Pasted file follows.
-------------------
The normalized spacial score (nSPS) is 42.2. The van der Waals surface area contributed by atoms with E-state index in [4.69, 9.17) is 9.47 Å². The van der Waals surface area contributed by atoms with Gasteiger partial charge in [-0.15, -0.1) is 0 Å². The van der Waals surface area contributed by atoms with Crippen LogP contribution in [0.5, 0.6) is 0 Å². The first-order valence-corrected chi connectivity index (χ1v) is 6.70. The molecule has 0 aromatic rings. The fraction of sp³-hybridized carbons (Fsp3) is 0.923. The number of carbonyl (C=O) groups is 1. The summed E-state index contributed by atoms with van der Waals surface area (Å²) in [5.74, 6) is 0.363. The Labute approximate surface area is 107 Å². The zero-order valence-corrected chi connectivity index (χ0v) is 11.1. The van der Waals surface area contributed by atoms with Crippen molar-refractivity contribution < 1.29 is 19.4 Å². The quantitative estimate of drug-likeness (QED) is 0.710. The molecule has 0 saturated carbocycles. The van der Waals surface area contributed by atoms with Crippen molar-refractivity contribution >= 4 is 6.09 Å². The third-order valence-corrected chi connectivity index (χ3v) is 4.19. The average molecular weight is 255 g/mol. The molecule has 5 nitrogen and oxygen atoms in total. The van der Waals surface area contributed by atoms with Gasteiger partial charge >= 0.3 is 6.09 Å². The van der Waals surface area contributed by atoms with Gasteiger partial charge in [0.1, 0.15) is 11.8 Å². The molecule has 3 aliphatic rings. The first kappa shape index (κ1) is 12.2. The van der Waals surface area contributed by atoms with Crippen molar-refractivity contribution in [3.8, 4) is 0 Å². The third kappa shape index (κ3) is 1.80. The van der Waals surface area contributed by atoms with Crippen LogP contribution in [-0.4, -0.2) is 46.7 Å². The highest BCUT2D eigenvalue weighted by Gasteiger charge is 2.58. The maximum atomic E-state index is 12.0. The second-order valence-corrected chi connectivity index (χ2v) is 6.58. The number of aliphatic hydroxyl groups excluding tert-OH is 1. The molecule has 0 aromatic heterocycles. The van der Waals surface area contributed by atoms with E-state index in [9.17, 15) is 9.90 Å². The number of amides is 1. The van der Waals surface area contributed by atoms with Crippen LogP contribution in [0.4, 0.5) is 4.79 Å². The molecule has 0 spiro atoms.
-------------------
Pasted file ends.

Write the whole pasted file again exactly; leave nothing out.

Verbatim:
The normalized spacial score (nSPS) is 42.2. The van der Waals surface area contributed by atoms with E-state index in [4.69, 9.17) is 9.47 Å². The van der Waals surface area contributed by atoms with Gasteiger partial charge in [-0.15, -0.1) is 0 Å². The van der Waals surface area contributed by atoms with Crippen LogP contribution in [0.5, 0.6) is 0 Å². The first-order valence-corrected chi connectivity index (χ1v) is 6.70. The molecule has 0 aromatic rings. The fraction of sp³-hybridized carbons (Fsp3) is 0.923. The number of carbonyl (C=O) groups is 1. The summed E-state index contributed by atoms with van der Waals surface area (Å²) in [5.74, 6) is 0.363. The Labute approximate surface area is 107 Å². The zero-order valence-corrected chi connectivity index (χ0v) is 11.1. The van der Waals surface area contributed by atoms with Crippen molar-refractivity contribution < 1.29 is 19.4 Å². The quantitative estimate of drug-likeness (QED) is 0.710. The molecule has 0 saturated carbocycles. The van der Waals surface area contributed by atoms with Crippen molar-refractivity contribution >= 4 is 6.09 Å². The third-order valence-corrected chi connectivity index (χ3v) is 4.19. The average molecular weight is 255 g/mol. The molecule has 5 nitrogen and oxygen atoms in total. The van der Waals surface area contributed by atoms with Gasteiger partial charge >= 0.3 is 6.09 Å². The van der Waals surface area contributed by atoms with Gasteiger partial charge in [0.1, 0.15) is 11.8 Å². The molecule has 3 aliphatic rings. The first kappa shape index (κ1) is 12.2. The van der Waals surface area contributed by atoms with Crippen molar-refractivity contribution in [3.8, 4) is 0 Å². The third kappa shape index (κ3) is 1.80. The van der Waals surface area contributed by atoms with Crippen LogP contribution in [-0.4, -0.2) is 46.7 Å². The highest BCUT2D eigenvalue weighted by Gasteiger charge is 2.58. The maximum atomic E-state index is 12.0. The second-order valence-corrected chi connectivity index (χ2v) is 6.58. The number of aliphatic hydroxyl groups excluding tert-OH is 1. The molecule has 0 aromatic heterocycles. The van der Waals surface area contributed by atoms with E-state index in [9.17, 15) is 9.90 Å². The number of amides is 1. The van der Waals surface area contributed by atoms with Crippen LogP contribution in [0.4, 0.5) is 4.79 Å². The molecule has 0 spiro atoms.